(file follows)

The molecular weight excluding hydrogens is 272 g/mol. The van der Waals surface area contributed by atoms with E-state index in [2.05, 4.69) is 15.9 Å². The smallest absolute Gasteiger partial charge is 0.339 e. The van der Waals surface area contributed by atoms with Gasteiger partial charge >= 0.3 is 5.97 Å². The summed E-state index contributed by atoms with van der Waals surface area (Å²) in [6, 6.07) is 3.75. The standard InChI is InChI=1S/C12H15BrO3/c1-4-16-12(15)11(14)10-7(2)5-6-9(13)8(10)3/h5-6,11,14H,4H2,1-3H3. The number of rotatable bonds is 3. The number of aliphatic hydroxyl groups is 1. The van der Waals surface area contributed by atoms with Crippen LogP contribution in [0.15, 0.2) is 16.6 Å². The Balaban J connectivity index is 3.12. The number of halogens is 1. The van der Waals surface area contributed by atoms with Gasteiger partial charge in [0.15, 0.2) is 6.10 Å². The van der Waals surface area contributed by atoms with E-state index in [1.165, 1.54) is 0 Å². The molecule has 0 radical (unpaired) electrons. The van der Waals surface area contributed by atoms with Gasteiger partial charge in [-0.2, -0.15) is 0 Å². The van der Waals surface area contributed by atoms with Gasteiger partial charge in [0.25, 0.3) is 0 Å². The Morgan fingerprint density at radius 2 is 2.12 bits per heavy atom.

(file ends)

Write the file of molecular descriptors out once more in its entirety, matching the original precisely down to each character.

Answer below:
The molecular weight excluding hydrogens is 272 g/mol. The van der Waals surface area contributed by atoms with E-state index in [2.05, 4.69) is 15.9 Å². The smallest absolute Gasteiger partial charge is 0.339 e. The van der Waals surface area contributed by atoms with Gasteiger partial charge >= 0.3 is 5.97 Å². The summed E-state index contributed by atoms with van der Waals surface area (Å²) in [6, 6.07) is 3.75. The standard InChI is InChI=1S/C12H15BrO3/c1-4-16-12(15)11(14)10-7(2)5-6-9(13)8(10)3/h5-6,11,14H,4H2,1-3H3. The number of rotatable bonds is 3. The number of aliphatic hydroxyl groups is 1. The van der Waals surface area contributed by atoms with Crippen LogP contribution in [0.15, 0.2) is 16.6 Å². The Balaban J connectivity index is 3.12. The number of halogens is 1. The van der Waals surface area contributed by atoms with Gasteiger partial charge in [0.15, 0.2) is 6.10 Å². The van der Waals surface area contributed by atoms with E-state index in [1.165, 1.54) is 0 Å². The molecule has 0 radical (unpaired) electrons. The van der Waals surface area contributed by atoms with Gasteiger partial charge in [-0.2, -0.15) is 0 Å². The van der Waals surface area contributed by atoms with Gasteiger partial charge in [0.25, 0.3) is 0 Å². The Morgan fingerprint density at radius 2 is 2.12 bits per heavy atom.